IT was a vision. But now it has been demoted to a slightly embarrassing daydream.
Late in 2009, Natural England, environmental arm of Defra, published a report called Vital Uplands: A 2060 Vision which was derided for being a bit too visionary.
“It kept getting in the way” in discussions with farmers and game interests. And now it has been quietly “withdrawn” – dropped from the Natural England website and officially declared “no longer a road map for our work”.
The Yorkshire Post report on its publication said: “The English uplands need to go back a century over the next 50 years, a major report warns.
“Drains built in thousands of hours of labour must be filled in and bogs allowed to reform while heather burning must be strictly controlled and scrub and woodland allowed to encroach back onto grouse moors.
“Horses and water power should be embraced, while natural meadows, needing no fertiliser, should reduce reliance on diesel fuel.
“Food needs must be balanced by concern for wildlife, clean water, flood prevention and global warming. The report puts ‘food security’ firmly in second place, with only a cursory reference, compared with many warnings against over-grazing. It offers no hint of any more support for farming as opposed to stewardship.”
Mike Keeble, who farms near Masham and speaks for the Tenant Farmers Association, said at the time: “The authors of this report have clearly taken their inspiration more from Lewis Carroll than from the experiences of those who live and work in our upland communities. The cornerstone is ruminant livestock production and this is being undermined and eroded.”
The Moorland Association, representing grouse interests, said it was “alarmed that Natural England wants to stop the traditional land management techniques and instead encourage the encroachment of trees and scrub”.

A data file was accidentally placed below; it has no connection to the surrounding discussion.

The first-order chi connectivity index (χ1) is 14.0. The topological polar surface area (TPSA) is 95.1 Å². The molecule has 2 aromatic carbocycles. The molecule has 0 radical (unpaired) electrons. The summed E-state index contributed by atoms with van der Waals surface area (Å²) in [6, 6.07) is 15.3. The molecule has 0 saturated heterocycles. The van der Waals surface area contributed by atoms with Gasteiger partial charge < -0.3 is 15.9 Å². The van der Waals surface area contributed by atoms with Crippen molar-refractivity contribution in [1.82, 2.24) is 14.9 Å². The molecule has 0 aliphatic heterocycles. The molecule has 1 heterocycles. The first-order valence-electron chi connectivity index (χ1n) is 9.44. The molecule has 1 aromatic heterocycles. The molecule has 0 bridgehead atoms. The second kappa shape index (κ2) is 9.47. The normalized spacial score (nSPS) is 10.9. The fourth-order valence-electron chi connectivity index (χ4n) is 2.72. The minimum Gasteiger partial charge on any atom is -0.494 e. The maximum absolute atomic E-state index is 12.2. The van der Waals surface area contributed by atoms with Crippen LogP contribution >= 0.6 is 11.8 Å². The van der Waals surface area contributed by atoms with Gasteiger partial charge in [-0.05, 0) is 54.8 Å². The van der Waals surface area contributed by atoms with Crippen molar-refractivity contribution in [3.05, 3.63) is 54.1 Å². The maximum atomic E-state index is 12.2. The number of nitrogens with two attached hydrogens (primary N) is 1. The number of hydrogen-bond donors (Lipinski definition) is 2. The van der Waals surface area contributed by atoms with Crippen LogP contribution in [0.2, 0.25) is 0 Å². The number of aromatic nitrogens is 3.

The report was launched at a conference in Ilkley which Natural England said was “just the start of the debate”.
But it got an unenthusiastic reception which did not improve. And since then, the Labour government has given way to the coalition and the political mood has switched back in favour of food security rather than environmental “goods”.
This week, the Country Land & Business Association drew attention to a quiet climbdown by Natural England by announcing relief that the document had been “scrapped”.
Regional CLA director Dorothy Fairburn said: “It was disappointing because it failed to recognise that economic activity was essential to underpin the future of upland communities and businesses.”
Douglas Chalmers, northern policy director of the CLA, commented: “In fairness, it was one report in a whole batch with a similar tone but it was notable because it was all about the environment and hardly mentioned economic activity. It just didn’t get the balance right.”
Natural England admitted the document “will no longer be the road map for our work in the uplands”.
Natural England said: “In his speech at the NFU annual general meeting, Poul Christensen, chair of Natural England, acknowledged the huge effort of our staff in the development of Vital Uplands.
“He also acknowledged that our vision has never been accepted by everyone that we need to work with to make it happen. We have decided we should signal a clear move away from a document which has been interpreted by some as Natural England policy.”